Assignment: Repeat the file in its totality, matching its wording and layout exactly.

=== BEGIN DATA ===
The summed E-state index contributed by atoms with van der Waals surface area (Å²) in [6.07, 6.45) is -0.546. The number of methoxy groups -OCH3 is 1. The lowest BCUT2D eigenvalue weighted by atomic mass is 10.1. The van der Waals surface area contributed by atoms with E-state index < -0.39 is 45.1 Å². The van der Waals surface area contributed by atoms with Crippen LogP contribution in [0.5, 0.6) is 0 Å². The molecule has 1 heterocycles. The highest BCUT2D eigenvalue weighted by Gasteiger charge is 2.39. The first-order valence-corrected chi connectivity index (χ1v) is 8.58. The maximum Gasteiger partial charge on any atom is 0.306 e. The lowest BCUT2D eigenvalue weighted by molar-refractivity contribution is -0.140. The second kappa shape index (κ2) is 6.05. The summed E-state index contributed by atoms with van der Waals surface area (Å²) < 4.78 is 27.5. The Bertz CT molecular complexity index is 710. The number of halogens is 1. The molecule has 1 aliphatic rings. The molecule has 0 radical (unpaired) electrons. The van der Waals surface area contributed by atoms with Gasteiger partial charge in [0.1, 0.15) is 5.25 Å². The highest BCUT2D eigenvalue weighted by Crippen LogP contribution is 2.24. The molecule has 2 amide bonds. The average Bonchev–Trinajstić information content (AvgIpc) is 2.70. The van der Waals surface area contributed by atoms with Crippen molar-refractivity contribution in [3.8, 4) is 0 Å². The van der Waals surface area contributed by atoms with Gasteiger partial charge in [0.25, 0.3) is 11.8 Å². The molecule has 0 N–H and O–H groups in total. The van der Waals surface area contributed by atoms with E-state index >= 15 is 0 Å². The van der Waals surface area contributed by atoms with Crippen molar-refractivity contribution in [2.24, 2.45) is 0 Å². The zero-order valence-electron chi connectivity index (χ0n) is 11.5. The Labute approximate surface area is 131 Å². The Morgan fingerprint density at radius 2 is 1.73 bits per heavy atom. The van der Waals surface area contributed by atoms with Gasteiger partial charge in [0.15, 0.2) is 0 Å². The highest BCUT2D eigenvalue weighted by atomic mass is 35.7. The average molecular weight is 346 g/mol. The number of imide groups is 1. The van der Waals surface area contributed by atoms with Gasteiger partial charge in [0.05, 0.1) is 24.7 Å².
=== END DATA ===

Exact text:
The summed E-state index contributed by atoms with van der Waals surface area (Å²) in [6.07, 6.45) is -0.546. The number of methoxy groups -OCH3 is 1. The lowest BCUT2D eigenvalue weighted by atomic mass is 10.1. The van der Waals surface area contributed by atoms with E-state index < -0.39 is 45.1 Å². The van der Waals surface area contributed by atoms with Crippen LogP contribution in [0.5, 0.6) is 0 Å². The molecule has 1 heterocycles. The highest BCUT2D eigenvalue weighted by Gasteiger charge is 2.39. The first-order valence-corrected chi connectivity index (χ1v) is 8.58. The maximum Gasteiger partial charge on any atom is 0.306 e. The lowest BCUT2D eigenvalue weighted by molar-refractivity contribution is -0.140. The second kappa shape index (κ2) is 6.05. The summed E-state index contributed by atoms with van der Waals surface area (Å²) < 4.78 is 27.5. The Bertz CT molecular complexity index is 710. The number of halogens is 1. The molecule has 1 aliphatic rings. The molecule has 0 radical (unpaired) electrons. The van der Waals surface area contributed by atoms with Gasteiger partial charge in [0.1, 0.15) is 5.25 Å². The highest BCUT2D eigenvalue weighted by Crippen LogP contribution is 2.24. The molecule has 2 amide bonds. The average Bonchev–Trinajstić information content (AvgIpc) is 2.70. The van der Waals surface area contributed by atoms with Crippen molar-refractivity contribution in [3.8, 4) is 0 Å². The van der Waals surface area contributed by atoms with Gasteiger partial charge in [0.25, 0.3) is 11.8 Å². The molecule has 0 N–H and O–H groups in total. The van der Waals surface area contributed by atoms with E-state index >= 15 is 0 Å². The van der Waals surface area contributed by atoms with Crippen molar-refractivity contribution in [2.24, 2.45) is 0 Å². The zero-order valence-electron chi connectivity index (χ0n) is 11.5. The Labute approximate surface area is 131 Å². The Morgan fingerprint density at radius 2 is 1.73 bits per heavy atom. The van der Waals surface area contributed by atoms with Gasteiger partial charge in [0.15, 0.2) is 0 Å². The highest BCUT2D eigenvalue weighted by atomic mass is 35.7. The average molecular weight is 346 g/mol. The number of imide groups is 1. The van der Waals surface area contributed by atoms with Gasteiger partial charge in [0.05, 0.1) is 24.7 Å².